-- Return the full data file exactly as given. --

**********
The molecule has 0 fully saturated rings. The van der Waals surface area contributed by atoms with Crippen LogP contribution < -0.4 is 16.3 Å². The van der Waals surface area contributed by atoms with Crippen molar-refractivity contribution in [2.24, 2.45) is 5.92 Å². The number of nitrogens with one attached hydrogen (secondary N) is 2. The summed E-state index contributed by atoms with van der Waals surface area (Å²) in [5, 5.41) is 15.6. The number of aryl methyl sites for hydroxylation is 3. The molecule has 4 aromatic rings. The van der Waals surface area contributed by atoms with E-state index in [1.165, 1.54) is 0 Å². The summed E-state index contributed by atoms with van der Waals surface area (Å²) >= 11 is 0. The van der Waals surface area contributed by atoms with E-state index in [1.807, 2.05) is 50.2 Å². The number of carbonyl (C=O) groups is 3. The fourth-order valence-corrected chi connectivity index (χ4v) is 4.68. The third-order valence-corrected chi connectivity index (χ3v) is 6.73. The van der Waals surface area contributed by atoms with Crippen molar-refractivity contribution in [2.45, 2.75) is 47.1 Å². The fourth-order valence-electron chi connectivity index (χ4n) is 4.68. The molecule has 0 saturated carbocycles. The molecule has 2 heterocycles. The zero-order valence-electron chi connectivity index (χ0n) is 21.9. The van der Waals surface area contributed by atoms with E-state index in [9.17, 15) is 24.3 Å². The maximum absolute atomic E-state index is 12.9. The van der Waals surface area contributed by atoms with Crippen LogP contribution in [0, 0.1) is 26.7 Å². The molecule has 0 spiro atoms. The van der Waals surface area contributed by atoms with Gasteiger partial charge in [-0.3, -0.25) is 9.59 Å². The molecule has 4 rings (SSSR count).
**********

The molecule has 0 fully saturated rings. The van der Waals surface area contributed by atoms with Crippen LogP contribution < -0.4 is 16.3 Å². The van der Waals surface area contributed by atoms with Crippen molar-refractivity contribution in [2.24, 2.45) is 5.92 Å². The number of nitrogens with one attached hydrogen (secondary N) is 2. The summed E-state index contributed by atoms with van der Waals surface area (Å²) in [5, 5.41) is 15.6. The number of aryl methyl sites for hydroxylation is 3. The molecule has 4 aromatic rings. The van der Waals surface area contributed by atoms with E-state index in [1.165, 1.54) is 0 Å². The summed E-state index contributed by atoms with van der Waals surface area (Å²) >= 11 is 0. The van der Waals surface area contributed by atoms with E-state index in [1.807, 2.05) is 50.2 Å². The number of carbonyl (C=O) groups is 3. The fourth-order valence-corrected chi connectivity index (χ4v) is 4.68. The third-order valence-corrected chi connectivity index (χ3v) is 6.73. The van der Waals surface area contributed by atoms with Crippen molar-refractivity contribution in [2.45, 2.75) is 47.1 Å². The fourth-order valence-electron chi connectivity index (χ4n) is 4.68. The molecule has 0 saturated carbocycles. The molecule has 2 heterocycles. The zero-order valence-electron chi connectivity index (χ0n) is 21.9. The van der Waals surface area contributed by atoms with E-state index in [9.17, 15) is 24.3 Å². The maximum absolute atomic E-state index is 12.9. The van der Waals surface area contributed by atoms with Crippen LogP contribution in [0, 0.1) is 26.7 Å². The molecule has 0 spiro atoms. The van der Waals surface area contributed by atoms with Gasteiger partial charge in [-0.3, -0.25) is 9.59 Å². The molecule has 4 rings (SSSR count).